Buying a car can be intimidating, especially for first-time drivers. With so many options out there, it is easy for someone to get lost while shopping for a car. New or used? SUV or sedan? Do I want something safe or sporty? Well, this list can help guide young drivers on the confusing journey of buying their first car.
Subaru Legacy (1998-2002, 2003-2009)
The Subaru Legacy can be considered as one of the best all-round cars for people of all ages. Throughout all generations, the Legacy scored 5 stars in NHTSA crash tests, making it one of the safest cars on the roads today. All-wheel drive is standard, meaning that the Legacy has excellent all-weather performance. It also has loads of different models, each differing in one way to cater to all crowds. If you want more space, there is a wagon model, and if you would like something a little quicker, Subaru produced the Spec.B, which has a more powerful engine and enhanced suspension. 3rd generation Legacies are available from around $3,000, and the 4th generation, pictured above, are around $5,000 for a base model, but prices can go up to $18,000 for the limited-edition Spec.B.
The venerable Volvo XC90 has to be one of the best SUVs for learning drivers. Although it has a high ride hight, parents should not worry, as the XC90 has a 5-star safety rating from the NHSTA and is an IIHS top safety pick. The XC90 came many different engines, however, avoid the T6 trim on early models and go for the 2.5T trim instead. In later cars, go for the 3.2 liter engine, as it has decent power and a much better fuel economy rating than the top-of-the-line V8. The XC90 has a luxurious interior and, if you buy the XC90 with the premium stereo, a great sound system. It also has plenty of room for your friends or sports gear and is very practical for everyday use. Be cautious, however, as repair prices can be expensive. Prices can start from around $6,000 for earlier models and can go up to $16,000 for newer, range-topping models.
The Fit is one of Honda’s most underrated cars the company has ever produced. Although it only has a small 117-hp motor, the Fit has more than enough go for everyday driving. Motor Trend Magazine even named it one of the best hatchbacks of today. If reliability and safety are priorities for you, the Fit is backed by a 5-star safety rating and the unmatched reliability of Honda. The exterior should not fool you, as inside, the Fit has much more room than it looks. Helpful and plentiful storage bins and cubbies are everywhere. This car really is a great pick for anyone looking for good, inexpensive wheels. Prices can start anywhere from $4,000 for 1st generation cars and $7,000 for 2nd generation cars, but expect to pay significantly more for the new, 3rd generation model.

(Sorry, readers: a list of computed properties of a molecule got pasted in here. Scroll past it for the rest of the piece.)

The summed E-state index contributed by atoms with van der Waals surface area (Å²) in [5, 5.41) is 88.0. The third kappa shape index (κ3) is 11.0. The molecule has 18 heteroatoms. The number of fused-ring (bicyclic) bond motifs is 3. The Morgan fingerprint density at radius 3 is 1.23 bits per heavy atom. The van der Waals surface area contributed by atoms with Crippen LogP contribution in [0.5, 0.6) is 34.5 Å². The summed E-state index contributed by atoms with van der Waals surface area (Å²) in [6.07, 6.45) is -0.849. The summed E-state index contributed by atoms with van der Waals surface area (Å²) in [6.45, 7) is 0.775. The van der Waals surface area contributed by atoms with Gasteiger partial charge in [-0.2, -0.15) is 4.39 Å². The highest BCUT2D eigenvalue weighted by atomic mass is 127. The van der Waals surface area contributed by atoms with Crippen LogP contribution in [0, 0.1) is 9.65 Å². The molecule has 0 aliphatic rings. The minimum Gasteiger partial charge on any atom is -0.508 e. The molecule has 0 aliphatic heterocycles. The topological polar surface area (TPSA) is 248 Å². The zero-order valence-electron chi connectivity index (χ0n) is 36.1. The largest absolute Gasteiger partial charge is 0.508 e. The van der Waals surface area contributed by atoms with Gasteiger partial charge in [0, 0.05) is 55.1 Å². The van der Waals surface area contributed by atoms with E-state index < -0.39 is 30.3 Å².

Subaru Impreza 2.5RS
If you want a fun, affordable car, look no further than the Impreza 2.5RS. This car has very strong rally pedigree, as it spawned the WRX STI rally legacy. Mods for the 2.5RS are so easy to come by and it has the potential for a truly fast car. All wheel drive makes winter driving safe and secure, while in the dry, the system has excellent grip. This car is manual-only, so if an automatic transmission is a must, this car is definitely not for you. The Impreza’s unmistakable flat-4 burble is one-of-a-kind. If you find a car for around $4500, go for it, but be careful, as rust can be a problem. Mint examples are around $9000.
What to Avoid
There is one issue on any car that you should look out for: rust. It can be described as car cancer, as thousands of dollars can easily be sunk into rust repairs.
Some cars that you should look out for:
Land Rovers and Range Rovers may be luxurious SUVs, but buyer beware. Reliability is a huge issue with these cars and repairs can total more than the value of the car. However, their off-road prowess could be a selling point for anyone who enjoys more time off the pavement rather than on it. If you are set on buying a Land Rover, go for an LR2 or a Discovery 2 after 2004. If you want off-road capability for not much money, forgo Land Rover all together and get either a Toyota Land Cruiser or a Jeep Cherokee XJ.
Ah, the lovable Mini. Its love-or-hate styling and go-kart handling make it a very fun car to drive, but not a fun one to own, as they are so unreliable. Many owners complain of numerous problems within the first few years of ownership. Repairs are also expensive, as the “new Mini,” which started production in 2001, is owned by BMW. Competitors are also less expensive to buy and have more storage inside the car. If you really want a Mini, go for a 2nd generation Cooper. Avoid early Cooper S models because they had transmission problems, which can result in a $3000 repair. Some better alternatives for a Mini Cooper: The Mk5 Golf GTI (For the Cooper S or JCW), the Ford Fiesta, or the Kia Soul.
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